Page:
A Statusbar is positioned at the bottom of some application windows to provide status messages and information about an applications current process. For example, it can be used to indicate the line and column number within a text editor or which website a hyperlink directs to in a web browser.

Messages on a Statusbar are stored in a stack, with the first message pushed on to the Statusbar being the last message to be popped from it.


Statusbar widgets should be used to display messages of low-importance. If a user must see a message, a MessageDialog or InfoBar is the recommended widget to use.


The Statusbar can be constructed using:

statusbar = Gtk.Statusbar()


Before messages can be displayed on the Statusbar, a context identifier needs to be retrieved. This context identifier is a string which identifies particular message types, for example; errors and warnings. This can be retrived with:


The context parameter is simply a string describing the context (purpose) of the message. The method returns the context id which is used to push, pop and remove messages.

To push a message onto the Statusbar call:

statusbar.push(context, text)

When calling the .push() method, a message id is returned. This value is unique and identifies a particular message within the Statusbar.

Messages can be popped from the list with:


Alternatively, if a message is to be completely removed from the Statusbar stack, call:

statusbar.remove(context, message)

The context is the one specified before calling the .push() method. The message parameter takes the message id for the message to be removed, and must be specified.

Alternatively, to remove all messages within a particular context use:


In some cases, it can be useful to add widgets such as ComboBox widgets to a Statusbar to provide quick setting selection as well as providing information. To retrieve the container, which can then be added to use:


The .get_message_area() method returns a Box with horizontal orientation.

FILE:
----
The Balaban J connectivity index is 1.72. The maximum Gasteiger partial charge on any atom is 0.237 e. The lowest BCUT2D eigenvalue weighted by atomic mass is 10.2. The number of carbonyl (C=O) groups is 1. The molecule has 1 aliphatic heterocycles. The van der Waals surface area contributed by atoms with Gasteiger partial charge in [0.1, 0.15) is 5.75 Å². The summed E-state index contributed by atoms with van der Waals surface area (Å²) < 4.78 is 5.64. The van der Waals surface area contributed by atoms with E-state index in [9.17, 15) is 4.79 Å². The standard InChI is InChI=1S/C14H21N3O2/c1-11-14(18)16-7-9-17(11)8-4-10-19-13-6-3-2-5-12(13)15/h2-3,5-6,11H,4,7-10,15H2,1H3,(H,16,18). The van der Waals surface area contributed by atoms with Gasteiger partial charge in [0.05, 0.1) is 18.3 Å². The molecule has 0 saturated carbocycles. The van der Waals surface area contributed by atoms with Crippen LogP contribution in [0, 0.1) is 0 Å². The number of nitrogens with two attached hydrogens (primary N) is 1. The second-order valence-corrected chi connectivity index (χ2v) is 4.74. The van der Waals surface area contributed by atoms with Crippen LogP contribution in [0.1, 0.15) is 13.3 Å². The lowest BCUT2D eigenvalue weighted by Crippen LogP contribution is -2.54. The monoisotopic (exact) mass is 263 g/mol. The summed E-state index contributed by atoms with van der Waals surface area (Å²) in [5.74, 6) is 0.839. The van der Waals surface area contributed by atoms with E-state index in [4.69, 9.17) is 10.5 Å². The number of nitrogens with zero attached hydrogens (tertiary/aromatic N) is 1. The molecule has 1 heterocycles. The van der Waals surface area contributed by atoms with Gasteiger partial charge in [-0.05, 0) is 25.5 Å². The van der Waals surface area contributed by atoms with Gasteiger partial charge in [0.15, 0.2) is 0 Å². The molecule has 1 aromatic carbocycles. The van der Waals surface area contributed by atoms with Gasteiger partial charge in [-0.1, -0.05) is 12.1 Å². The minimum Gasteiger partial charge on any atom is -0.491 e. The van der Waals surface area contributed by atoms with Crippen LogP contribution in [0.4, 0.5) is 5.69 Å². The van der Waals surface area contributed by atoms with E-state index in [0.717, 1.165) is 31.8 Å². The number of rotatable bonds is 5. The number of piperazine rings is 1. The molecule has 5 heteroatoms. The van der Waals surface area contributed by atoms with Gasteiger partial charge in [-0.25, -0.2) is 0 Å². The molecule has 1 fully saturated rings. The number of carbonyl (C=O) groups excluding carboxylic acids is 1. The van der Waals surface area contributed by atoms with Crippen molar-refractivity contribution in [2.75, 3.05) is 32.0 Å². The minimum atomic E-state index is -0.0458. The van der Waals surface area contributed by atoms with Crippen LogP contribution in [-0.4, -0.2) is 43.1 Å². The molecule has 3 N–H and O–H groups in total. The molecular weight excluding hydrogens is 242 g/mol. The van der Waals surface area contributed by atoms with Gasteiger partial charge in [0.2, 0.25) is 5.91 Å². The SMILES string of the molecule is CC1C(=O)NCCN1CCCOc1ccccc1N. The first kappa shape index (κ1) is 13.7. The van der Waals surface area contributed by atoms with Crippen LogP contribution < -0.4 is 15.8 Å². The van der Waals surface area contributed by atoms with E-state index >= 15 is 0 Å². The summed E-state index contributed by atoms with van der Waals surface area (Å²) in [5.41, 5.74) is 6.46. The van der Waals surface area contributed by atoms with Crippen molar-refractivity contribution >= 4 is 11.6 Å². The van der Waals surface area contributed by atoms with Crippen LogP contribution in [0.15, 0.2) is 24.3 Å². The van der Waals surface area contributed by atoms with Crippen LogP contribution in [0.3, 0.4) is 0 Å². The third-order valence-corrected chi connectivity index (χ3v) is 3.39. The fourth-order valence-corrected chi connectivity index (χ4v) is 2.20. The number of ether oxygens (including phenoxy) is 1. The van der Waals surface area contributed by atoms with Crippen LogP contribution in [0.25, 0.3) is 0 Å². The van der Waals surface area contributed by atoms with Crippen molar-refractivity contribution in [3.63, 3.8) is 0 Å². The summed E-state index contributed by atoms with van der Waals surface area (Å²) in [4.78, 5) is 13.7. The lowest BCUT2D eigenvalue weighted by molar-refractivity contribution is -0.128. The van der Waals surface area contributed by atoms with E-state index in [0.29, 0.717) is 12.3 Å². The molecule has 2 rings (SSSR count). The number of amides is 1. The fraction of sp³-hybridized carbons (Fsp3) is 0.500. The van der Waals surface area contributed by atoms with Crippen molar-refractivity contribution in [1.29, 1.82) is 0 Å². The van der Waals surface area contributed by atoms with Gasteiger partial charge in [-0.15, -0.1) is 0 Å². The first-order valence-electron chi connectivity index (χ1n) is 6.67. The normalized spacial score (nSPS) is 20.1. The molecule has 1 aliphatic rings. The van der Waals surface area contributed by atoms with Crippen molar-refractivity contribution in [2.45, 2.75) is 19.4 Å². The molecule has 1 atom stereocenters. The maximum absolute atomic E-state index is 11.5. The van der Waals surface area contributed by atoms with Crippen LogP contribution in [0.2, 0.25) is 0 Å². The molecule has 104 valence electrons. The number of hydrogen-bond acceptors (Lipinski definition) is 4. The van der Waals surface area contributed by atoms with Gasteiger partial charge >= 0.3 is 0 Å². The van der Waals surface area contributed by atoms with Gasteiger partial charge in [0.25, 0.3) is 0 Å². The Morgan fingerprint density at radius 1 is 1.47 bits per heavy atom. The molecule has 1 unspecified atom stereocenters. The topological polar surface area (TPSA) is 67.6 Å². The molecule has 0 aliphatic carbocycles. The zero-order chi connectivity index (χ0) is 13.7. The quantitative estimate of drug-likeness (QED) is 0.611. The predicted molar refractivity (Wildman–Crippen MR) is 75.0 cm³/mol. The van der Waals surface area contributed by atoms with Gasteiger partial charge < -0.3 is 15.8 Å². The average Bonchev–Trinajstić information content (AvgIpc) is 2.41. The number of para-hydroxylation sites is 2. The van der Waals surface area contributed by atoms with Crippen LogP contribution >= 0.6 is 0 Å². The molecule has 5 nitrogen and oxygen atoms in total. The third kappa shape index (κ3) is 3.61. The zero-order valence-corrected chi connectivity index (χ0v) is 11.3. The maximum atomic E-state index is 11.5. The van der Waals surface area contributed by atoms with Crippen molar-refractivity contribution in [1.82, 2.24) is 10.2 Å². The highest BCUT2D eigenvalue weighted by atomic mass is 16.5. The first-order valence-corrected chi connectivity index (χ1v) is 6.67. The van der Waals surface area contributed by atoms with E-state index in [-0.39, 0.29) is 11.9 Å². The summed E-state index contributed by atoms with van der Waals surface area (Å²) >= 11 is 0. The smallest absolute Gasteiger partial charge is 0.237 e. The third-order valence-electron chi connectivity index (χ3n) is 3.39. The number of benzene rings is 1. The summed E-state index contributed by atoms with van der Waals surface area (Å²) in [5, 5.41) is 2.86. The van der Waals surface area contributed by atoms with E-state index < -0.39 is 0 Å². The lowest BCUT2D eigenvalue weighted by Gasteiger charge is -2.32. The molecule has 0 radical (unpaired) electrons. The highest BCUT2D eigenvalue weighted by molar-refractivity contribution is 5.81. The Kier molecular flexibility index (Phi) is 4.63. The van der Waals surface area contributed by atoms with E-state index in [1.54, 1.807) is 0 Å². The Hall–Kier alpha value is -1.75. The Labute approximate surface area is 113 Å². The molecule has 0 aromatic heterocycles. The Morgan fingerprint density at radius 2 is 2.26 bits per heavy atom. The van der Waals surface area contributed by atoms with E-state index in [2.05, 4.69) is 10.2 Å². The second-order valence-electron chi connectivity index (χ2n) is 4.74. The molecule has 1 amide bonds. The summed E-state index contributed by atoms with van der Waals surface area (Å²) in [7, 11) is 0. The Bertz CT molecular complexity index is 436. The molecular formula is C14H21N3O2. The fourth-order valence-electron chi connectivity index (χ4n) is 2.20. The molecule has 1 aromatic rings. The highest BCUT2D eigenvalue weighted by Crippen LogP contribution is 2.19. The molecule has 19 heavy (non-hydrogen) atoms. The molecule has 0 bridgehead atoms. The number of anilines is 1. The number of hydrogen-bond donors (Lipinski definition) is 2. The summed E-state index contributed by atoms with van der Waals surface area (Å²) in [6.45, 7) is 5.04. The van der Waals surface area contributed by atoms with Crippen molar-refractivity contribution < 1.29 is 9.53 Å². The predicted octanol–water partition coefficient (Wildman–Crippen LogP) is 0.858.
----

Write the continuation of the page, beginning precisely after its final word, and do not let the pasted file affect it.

The commonly used signals of an Statusbar are:

"text-pushed" (context, text)
"text-popped" (context, text)

The text-pushed and text-popped signals emit when a message is pushed to or popped from the Statusbar. Both signals return the context id of the message and the textual content.


Below is an example of a Statusbar:

#!/usr/bin/env python3

from gi.repository import Gtk

class Statusbar(Gtk.Window):
    def __init__(self):
        self.connect("destroy", Gtk.main_quit)

        grid = Gtk.Grid()

        buttonPush = Gtk.Button("Push")
        buttonPush.connect("clicked", self.on_push_clicked)
        grid.attach(buttonPush, 0, 0, 1, 1)

        buttonPop = Gtk.Button("Pop")
        buttonPop.connect("clicked", self.on_pop_clicked)
        grid.attach(buttonPop, 1, 0, 1, 1)

        buttonRemove = Gtk.Button("Remove All")
        buttonRemove.connect("clicked", self.on_remove_all_clicked)
        grid.attach(buttonRemove, 2, 0, 1, 1)

        self.statusbar = Gtk.Statusbar()
        self.context = self.statusbar.get_context_id("example")
        grid.attach(self.statusbar, 0, 1, 3, 1)

        self.count = 0

    def on_push_clicked(self, button):
        self.count += 1

        message = "Message number %i" % (self.count)
        self.statusbar.push(self.context, message)

    def on_pop_clicked(self, button):

    def on_remove_all_clicked(self, button):

window = Statusbar()


Download: Statusbar